Freeman learning new Bucs offense

Josh Freeman walked off the practice field, drenched in sweat

and smiling.

Tampa Bay’s young quarterback is excited about the new offense

the Buccaneers are installing and confident the team has the talent

to run it effectively.

The fourth-year pro welcomes the addition of first-round draft

pick Doug Martin and All-Pro guard Carl Nicks to the running game.

And he appreciates what receiver Vincent Jackson and tight end

Dallas Clark could mean to a passing attack that sputtered during

last season’s 4-12 finish.

Freeman also feels good about the progress he’s made working

with the men first-year coach Greg Schiano hired to help the

24-year-old realize his potential, offensive coordinator Mike

Sullivan and quarterbacks coach Ron Turner.

”For sure, this offense is allowing a lot of guys to step up

and shine,” Freeman said during a three-day minicamp that

concluded Thursday.

The next time the Bucs convene will be for the start of training

camp in late July.

”In this month we have off … it’s going to be crucial that

guys stay in their playbooks, that guys get together and work on

their crafts because when we get back it’ll be full speed,”

Freeman said.

Tampa Bay concluded 2011 on a 10-game losing streak that led to

the firing of former coach Raheem Morris. In addition to yielding a

NFL-high 30.9 points per game and ranking 30th among 32 teams in

yards allowed, the Bucs had one of the league’s lowest scoring

offenses at just under 18 points per game.

Freeman’s production lagged, too, despite throwing for a

career-best 3,592 yards.

The 2009 first-round draft pick threw for 25 touchdowns with

just six interceptions while pacing a 10-6 finish in 2010. A year

ago, he tossed 22 interceptions compared to 16 TD passes.

Sullivan and Turner have been working with the quarterback to

improve his footwork and decision-making.

”At times, perhaps Josh may have been trying to do a little bit

too much. I think he’s a very competitive young man,” Sullivan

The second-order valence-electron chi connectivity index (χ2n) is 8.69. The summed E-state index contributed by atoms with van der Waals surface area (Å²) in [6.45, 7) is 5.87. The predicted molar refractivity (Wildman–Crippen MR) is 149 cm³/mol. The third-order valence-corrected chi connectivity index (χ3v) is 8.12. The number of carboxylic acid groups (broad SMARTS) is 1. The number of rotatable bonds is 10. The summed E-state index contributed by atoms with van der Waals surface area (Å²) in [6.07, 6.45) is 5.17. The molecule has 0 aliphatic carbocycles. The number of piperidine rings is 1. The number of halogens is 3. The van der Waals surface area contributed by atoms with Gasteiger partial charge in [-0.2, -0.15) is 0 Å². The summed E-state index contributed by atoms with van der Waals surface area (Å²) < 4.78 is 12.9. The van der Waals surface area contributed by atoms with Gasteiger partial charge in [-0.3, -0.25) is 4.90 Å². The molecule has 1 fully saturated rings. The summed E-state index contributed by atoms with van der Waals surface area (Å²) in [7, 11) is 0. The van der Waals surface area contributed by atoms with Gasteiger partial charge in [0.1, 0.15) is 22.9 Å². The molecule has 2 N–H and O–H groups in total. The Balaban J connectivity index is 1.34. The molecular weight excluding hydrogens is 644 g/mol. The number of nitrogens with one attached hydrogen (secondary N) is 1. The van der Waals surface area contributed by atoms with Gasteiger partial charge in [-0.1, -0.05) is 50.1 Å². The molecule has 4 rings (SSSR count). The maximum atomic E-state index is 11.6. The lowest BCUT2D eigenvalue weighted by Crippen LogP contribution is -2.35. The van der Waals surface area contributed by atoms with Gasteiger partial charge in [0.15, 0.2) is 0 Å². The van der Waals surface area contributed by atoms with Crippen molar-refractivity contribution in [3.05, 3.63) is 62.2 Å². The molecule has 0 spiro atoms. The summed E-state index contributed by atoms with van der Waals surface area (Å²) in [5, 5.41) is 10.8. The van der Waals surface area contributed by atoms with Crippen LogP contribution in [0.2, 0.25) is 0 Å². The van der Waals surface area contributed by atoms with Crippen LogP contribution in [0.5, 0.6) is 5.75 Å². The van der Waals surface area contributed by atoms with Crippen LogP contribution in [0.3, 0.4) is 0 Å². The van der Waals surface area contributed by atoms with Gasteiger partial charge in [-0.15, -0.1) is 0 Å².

said. ”He’s a very talented player, and coach Turner’s done a

phenomenal job with him this spring honing in on some specific

fundamentals and some of his mechanics.

”We’ve talked about decision-making and the importance of it

within our scheme. … The bottom line is we can’t score if we

don’t have the football,” Sullivan said. ”I know that’s an over

simplification, but more games are lost than are won because people

are giving away opportunities.”

Sullivan joined Schiano’s staff from the New York Giants, where

he worked closely with Eli Manning as quarterbacks coach. Turner

has been an offensive assistant with several NFL teams.

”I think physically, he’s done a great job this offseason,”

Turner said of Freeman, who’s dropped about 15 pounds this

offseason and looks trim and fit at about 238.

”And mentally, I think he’s hungry. He’s eager to learn what

we’re doing and what we’re teaching, and he wants to be good,”

Turner added. ”He wants to get better and he is really working at

it mentally and physically.”

From the day Freeman became the third quarterback selected in

the 2009 draft behind Matthew Stafford and Mark Sanchez, the Bucs

have stressed that everything they do – whether it be offensively

or defensively – is with ”5” in mind, referring to Freeman’s

uniform jersey number.

That hasn’t changed with Schiano replacing Morris and promising

to assemble a tough, physical offense that runs the ball, opening

up opportunities to throw the ball down the field.

”When you look at the teams that have been able to get to the

top of the mountain, they’ve had great quarterback play,” Sullivan

said. ”It comes down to the player making good decisions, that

player being accurate when it comes to throwing the football, it

comes down to having leadership.”